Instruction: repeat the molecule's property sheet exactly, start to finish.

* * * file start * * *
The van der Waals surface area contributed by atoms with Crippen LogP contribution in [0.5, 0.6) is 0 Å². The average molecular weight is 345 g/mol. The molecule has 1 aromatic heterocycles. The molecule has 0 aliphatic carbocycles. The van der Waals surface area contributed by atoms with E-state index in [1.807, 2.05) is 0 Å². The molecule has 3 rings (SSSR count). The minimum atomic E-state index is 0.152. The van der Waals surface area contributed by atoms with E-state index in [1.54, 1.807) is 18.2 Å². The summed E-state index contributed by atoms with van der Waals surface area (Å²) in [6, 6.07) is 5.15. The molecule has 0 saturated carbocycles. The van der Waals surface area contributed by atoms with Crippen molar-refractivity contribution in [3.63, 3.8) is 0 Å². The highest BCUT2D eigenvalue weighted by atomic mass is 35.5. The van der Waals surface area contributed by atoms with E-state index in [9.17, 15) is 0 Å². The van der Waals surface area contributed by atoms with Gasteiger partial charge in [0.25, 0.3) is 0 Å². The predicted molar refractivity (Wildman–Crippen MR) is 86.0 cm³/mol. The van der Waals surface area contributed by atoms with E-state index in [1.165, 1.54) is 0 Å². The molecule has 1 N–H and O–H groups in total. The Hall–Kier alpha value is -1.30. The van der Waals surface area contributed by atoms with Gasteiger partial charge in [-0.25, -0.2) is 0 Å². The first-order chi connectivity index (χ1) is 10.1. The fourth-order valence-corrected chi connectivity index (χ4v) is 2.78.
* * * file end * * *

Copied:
The van der Waals surface area contributed by atoms with Crippen LogP contribution in [0.5, 0.6) is 0 Å². The average molecular weight is 345 g/mol. The molecule has 1 aromatic heterocycles. The molecule has 0 aliphatic carbocycles. The van der Waals surface area contributed by atoms with E-state index in [1.807, 2.05) is 0 Å². The molecule has 3 rings (SSSR count). The minimum atomic E-state index is 0.152. The van der Waals surface area contributed by atoms with E-state index in [1.54, 1.807) is 18.2 Å². The summed E-state index contributed by atoms with van der Waals surface area (Å²) in [6, 6.07) is 5.15. The molecule has 0 saturated carbocycles. The van der Waals surface area contributed by atoms with Crippen molar-refractivity contribution in [3.63, 3.8) is 0 Å². The highest BCUT2D eigenvalue weighted by atomic mass is 35.5. The van der Waals surface area contributed by atoms with E-state index in [9.17, 15) is 0 Å². The van der Waals surface area contributed by atoms with Gasteiger partial charge in [0.25, 0.3) is 0 Å². The predicted molar refractivity (Wildman–Crippen MR) is 86.0 cm³/mol. The van der Waals surface area contributed by atoms with E-state index in [1.165, 1.54) is 0 Å². The molecule has 1 N–H and O–H groups in total. The Hall–Kier alpha value is -1.30. The van der Waals surface area contributed by atoms with Gasteiger partial charge in [-0.25, -0.2) is 0 Å². The first-order chi connectivity index (χ1) is 10.1. The fourth-order valence-corrected chi connectivity index (χ4v) is 2.78.